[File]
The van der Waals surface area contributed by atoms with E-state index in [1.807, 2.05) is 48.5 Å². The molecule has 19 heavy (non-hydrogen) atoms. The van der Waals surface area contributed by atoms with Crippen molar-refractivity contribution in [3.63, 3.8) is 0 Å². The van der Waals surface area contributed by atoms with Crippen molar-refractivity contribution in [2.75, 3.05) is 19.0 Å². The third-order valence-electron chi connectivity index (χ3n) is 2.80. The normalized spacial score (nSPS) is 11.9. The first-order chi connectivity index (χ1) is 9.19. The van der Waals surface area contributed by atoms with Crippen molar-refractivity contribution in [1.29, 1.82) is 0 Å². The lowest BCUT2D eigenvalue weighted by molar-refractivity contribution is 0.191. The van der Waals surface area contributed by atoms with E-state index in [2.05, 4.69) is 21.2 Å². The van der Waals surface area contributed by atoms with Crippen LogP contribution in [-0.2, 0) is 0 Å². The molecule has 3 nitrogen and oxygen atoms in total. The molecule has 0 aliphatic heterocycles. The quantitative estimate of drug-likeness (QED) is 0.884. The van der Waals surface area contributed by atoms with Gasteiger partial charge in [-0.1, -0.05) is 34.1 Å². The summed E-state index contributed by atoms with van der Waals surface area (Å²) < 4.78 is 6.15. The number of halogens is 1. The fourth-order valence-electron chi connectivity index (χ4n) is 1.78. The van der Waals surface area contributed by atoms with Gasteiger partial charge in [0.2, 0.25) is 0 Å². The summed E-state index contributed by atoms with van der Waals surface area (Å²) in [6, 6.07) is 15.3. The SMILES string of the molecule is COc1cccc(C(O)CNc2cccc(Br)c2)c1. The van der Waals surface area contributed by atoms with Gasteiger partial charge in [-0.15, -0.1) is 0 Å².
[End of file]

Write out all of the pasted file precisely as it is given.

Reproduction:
The van der Waals surface area contributed by atoms with E-state index in [1.807, 2.05) is 48.5 Å². The molecule has 19 heavy (non-hydrogen) atoms. The van der Waals surface area contributed by atoms with Crippen molar-refractivity contribution in [3.63, 3.8) is 0 Å². The van der Waals surface area contributed by atoms with Crippen molar-refractivity contribution in [2.75, 3.05) is 19.0 Å². The third-order valence-electron chi connectivity index (χ3n) is 2.80. The normalized spacial score (nSPS) is 11.9. The first-order chi connectivity index (χ1) is 9.19. The van der Waals surface area contributed by atoms with Crippen molar-refractivity contribution in [1.29, 1.82) is 0 Å². The lowest BCUT2D eigenvalue weighted by molar-refractivity contribution is 0.191. The van der Waals surface area contributed by atoms with E-state index in [2.05, 4.69) is 21.2 Å². The van der Waals surface area contributed by atoms with Crippen LogP contribution in [-0.2, 0) is 0 Å². The molecule has 3 nitrogen and oxygen atoms in total. The molecule has 0 aliphatic heterocycles. The quantitative estimate of drug-likeness (QED) is 0.884. The van der Waals surface area contributed by atoms with Gasteiger partial charge in [-0.1, -0.05) is 34.1 Å². The summed E-state index contributed by atoms with van der Waals surface area (Å²) < 4.78 is 6.15. The number of halogens is 1. The fourth-order valence-electron chi connectivity index (χ4n) is 1.78. The van der Waals surface area contributed by atoms with Gasteiger partial charge in [0.2, 0.25) is 0 Å². The summed E-state index contributed by atoms with van der Waals surface area (Å²) in [6, 6.07) is 15.3. The SMILES string of the molecule is COc1cccc(C(O)CNc2cccc(Br)c2)c1. The van der Waals surface area contributed by atoms with Gasteiger partial charge in [-0.15, -0.1) is 0 Å².